Further, the Oklahoma courts have held that governmental employees who made termination decisions in violation of law or policy were nevertheless acting within the scope of their employment. See Shepard v. Compsource Okla., 209 P.3d 288, 293-94 (Okla. 2009); Wilson v. City of Tulsa, 91 P.3d 673, 679 (Okla. Civ. App. 2004). Both Shepard and Wilson noted that the governmental employers ratified the employees' actions, thereby establishing that the employees acted within the scope of their employment. Shepard, 209 P.3d at 290, 293; Wilson, 91 P.3d at 678. The fact that the termination decisions violated law or policy did not bring the employees outside the scope of their employment and did not alone establish that the employees acted with malicious intent. Shepard, 209 P.3d at 294; Wilson, 91 P.3d at 679. “Acting in good faith and using poor judgment are not mutually exclusive and the use of poor judgment does not, without more, exceed the scope of employment.” Wilson, 91 P.3d at 679.

Here, in moving to dismiss the first amended complaint, the school district (who was then a defendant) asserted that Ms. Hall was acting within the scope of her employment. Aplt. App. at 134-35. This appears to be a ratification of Ms. Hall's conduct, thereby establishing that she acted within the scope of her employment. See Shepard, 209 P.3d at 293-94; Wilson, 91 P.3d at 678. And, as discussed, the second amended complaint does not allege any facts that would plausibly establish malice. See Shepard, 209 P.3d at 294; Wilson, 91 P.3d at 679. In short, Shepard and Wilson support affording Ms. Hall immunity under the GTCA.

II. Motion to Amend

After the district court dismissed the second amended complaint, Ms. Muhammad filed a Rule 59(e) motion to reopen that would allow her to amend her complaint. She concurrently filed a motion to reopen that attached a proposed third amended complaint. The district court denied the motions, concluding that amendment would be futile. Although we generally review denial of reopening and denial of amendment for abuse of discretion, Etherton v. Owners Ins. Co., 829 F.3d 1209, 1228 (10th Cir. 2016) (Rule 59(e) motion); Jones v. Norton, 809 F.3d 564, 579 (10th Cir. 2015), cert. denied, 137 S. Ct. 197 (2016) (motion to amend), we review a determination of futility de novo, Jones, 809 F.3d at 579.

Ms. Muhammad's proposed third amended complaint principally added allegations that when the current litigation was in state court, Ms. Hall was questioned and denied that Ms. Muhammad was offered a position, denied that Ms. Hall was aware of Ms. Muhammad's reports of academic fraud, and denied that Ms. Hall acted at the direction or suggestion of any other school official. It further averred that these denials could lead to inferences that Ms. Hall entered into a meeting of minds to retaliate against Ms. Muhammad and took affirmative actions to join a conspiracy against Ms. Muhammad, both by withdrawing the offer and by attempting to cover up the conspiracy.

We consider only the additional facts, not the averments about possible legal inferences therefrom. See Iqbal, 556 U.S. at 678 (“[T]he tenet that a court must accept as true all of the allegations contained in a complaint is inapplicable to legal conclusions.”). “[O]nly a complaint that states a plausible claim for relief survives a motion to dismiss.” Id. at 679. As Iqbal explains, “[t]he plausibility standard ․ asks for more than a sheer possibility that a defendant has acted unlawfully. Where a complaint pleads facts that are merely consistent with a defendant's liability, it stops short of the line between possibility and plausibility of entitlement to relief.” Id. at 678 (citation and internal quotation marks omitted). At best, Ms. Muhammad's additional facts are merely consistent with liability. They therefore stop short of showing a plausible claim for relief against Ms. Hall. And “where the well-pleaded facts do not permit the court to infer more than the mere possibility of misconduct,” dismissal is appropriate because the plaintiff has failed to show entitlement to relief. Id. at 679. The district court did not err in denying Ms. Muhammad leave to reopen and to file her third amended complaint.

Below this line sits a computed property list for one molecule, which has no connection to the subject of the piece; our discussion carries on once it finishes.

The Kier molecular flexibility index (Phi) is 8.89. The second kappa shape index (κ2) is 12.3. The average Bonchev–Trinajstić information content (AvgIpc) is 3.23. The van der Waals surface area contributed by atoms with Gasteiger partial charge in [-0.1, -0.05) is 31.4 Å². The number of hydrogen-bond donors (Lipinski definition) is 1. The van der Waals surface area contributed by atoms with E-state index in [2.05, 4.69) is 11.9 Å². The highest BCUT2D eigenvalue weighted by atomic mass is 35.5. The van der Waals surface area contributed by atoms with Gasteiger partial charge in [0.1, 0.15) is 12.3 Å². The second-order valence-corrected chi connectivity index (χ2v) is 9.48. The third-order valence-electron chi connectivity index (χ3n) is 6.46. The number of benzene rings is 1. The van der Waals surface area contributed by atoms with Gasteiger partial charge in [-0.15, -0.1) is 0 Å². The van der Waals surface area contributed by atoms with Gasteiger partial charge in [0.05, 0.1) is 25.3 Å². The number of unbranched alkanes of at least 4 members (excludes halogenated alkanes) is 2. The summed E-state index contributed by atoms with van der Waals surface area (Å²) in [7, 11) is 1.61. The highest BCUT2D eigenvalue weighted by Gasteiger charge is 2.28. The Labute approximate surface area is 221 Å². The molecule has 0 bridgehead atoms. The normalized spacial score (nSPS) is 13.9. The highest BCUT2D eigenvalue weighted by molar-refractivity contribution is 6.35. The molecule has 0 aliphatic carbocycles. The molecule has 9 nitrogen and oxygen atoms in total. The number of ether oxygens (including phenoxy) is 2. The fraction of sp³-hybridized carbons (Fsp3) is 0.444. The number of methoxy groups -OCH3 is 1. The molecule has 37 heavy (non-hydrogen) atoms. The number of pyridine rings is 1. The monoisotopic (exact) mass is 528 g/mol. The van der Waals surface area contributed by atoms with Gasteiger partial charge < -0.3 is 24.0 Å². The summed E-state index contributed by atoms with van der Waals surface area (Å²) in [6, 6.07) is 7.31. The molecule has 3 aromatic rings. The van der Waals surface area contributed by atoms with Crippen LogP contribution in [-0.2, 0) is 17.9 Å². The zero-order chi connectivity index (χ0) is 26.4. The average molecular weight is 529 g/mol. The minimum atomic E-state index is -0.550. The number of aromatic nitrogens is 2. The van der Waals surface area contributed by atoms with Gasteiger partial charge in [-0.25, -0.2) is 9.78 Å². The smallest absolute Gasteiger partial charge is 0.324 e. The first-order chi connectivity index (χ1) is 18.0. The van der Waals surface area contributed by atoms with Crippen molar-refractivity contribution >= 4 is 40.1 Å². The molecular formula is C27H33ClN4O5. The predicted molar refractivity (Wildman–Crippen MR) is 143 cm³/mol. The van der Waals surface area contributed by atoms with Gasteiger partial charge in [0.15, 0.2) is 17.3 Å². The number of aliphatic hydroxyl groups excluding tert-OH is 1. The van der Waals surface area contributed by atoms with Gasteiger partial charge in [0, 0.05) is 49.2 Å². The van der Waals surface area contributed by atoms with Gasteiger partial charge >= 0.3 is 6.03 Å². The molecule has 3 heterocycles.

The district court's judgment is affirmed.

Entered for the Court


FOOTNOTE.   After examining the briefs and appellate record, this panel has determined unanimously that oral argument would not materially assist in the determination of this appeal. See Fed. R. App. P. 34(a)(2); 10th Cir. R. 34.1(G). The case is therefore ordered submitted without oral argument. This order and judgment is not binding precedent, except under the doctrines of law of the case, res judicata, and collateral estoppel. It may be cited, however, for its persuasive value consistent with Fed. R. App. P. 32.1 and 10th Cir. R. 32.1.

1.   Ms. Muhammad argues that Trant's dicta is inapplicable because it refers to “true subordinates,” 754 F.3d at 1170 n.5, and Ms. Hall would be Ms. Muhammad's superior rather than her subordinate. In the relationship between Ms. Hall and Mr. Springer, however, Ms. Hall is the subordinate.Ms. Muhammad also argues that Trant cannot supplant earlier circuit decisions recognizing that a subordinate may be liable for retaliation. See, e.g., Maestas v. Segura, 416 F.3d 1182, 1191 (10th Cir. 2005). But the cases she relies on involve a “cat's paw” theory, where a subordinate engages in retaliation by influencing a superior's decision. In contrast, this case involves the reverse situation, in which an allegedly retaliating superior acted through a subordinate. This court has not yet addressed whether the subordinate can be liable in a “reverse cat's paw” situation.

2.   The district court did not decide Ms. Hall's entitlement to qualified immunity, even though the Ms. Hall briefed the issue in her motion to dismiss. “Our precedent allows us to reach the qualified immunity issue if the parties have had an adequate opportunity to advance their arguments.” Worrell, 219 F.3d at 1215.

Timothy M. Tymkovich Chief Judge